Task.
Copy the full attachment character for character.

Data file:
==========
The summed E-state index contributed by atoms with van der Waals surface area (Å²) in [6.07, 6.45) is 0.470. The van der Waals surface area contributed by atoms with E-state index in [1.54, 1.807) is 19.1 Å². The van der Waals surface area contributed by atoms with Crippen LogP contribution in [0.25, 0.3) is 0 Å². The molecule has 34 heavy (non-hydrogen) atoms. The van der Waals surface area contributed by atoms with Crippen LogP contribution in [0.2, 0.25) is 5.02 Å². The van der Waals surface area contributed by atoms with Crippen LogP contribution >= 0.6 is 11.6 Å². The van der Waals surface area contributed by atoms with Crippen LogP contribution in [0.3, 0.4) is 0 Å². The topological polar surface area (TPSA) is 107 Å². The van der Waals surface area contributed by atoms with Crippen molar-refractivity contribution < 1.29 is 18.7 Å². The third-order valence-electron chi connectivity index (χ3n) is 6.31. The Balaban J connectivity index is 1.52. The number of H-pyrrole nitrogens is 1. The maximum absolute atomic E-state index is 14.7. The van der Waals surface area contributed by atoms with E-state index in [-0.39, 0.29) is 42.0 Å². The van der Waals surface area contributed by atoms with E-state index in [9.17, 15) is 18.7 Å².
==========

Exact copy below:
The summed E-state index contributed by atoms with van der Waals surface area (Å²) in [6.07, 6.45) is 0.470. The van der Waals surface area contributed by atoms with E-state index in [1.54, 1.807) is 19.1 Å². The van der Waals surface area contributed by atoms with Crippen LogP contribution in [0.25, 0.3) is 0 Å². The molecule has 34 heavy (non-hydrogen) atoms. The van der Waals surface area contributed by atoms with Crippen LogP contribution in [0.2, 0.25) is 5.02 Å². The van der Waals surface area contributed by atoms with Crippen LogP contribution >= 0.6 is 11.6 Å². The van der Waals surface area contributed by atoms with Crippen LogP contribution in [0.3, 0.4) is 0 Å². The topological polar surface area (TPSA) is 107 Å². The van der Waals surface area contributed by atoms with Crippen molar-refractivity contribution < 1.29 is 18.7 Å². The third-order valence-electron chi connectivity index (χ3n) is 6.31. The Balaban J connectivity index is 1.52. The number of H-pyrrole nitrogens is 1. The maximum absolute atomic E-state index is 14.7. The van der Waals surface area contributed by atoms with E-state index in [-0.39, 0.29) is 42.0 Å². The van der Waals surface area contributed by atoms with E-state index in [9.17, 15) is 18.7 Å².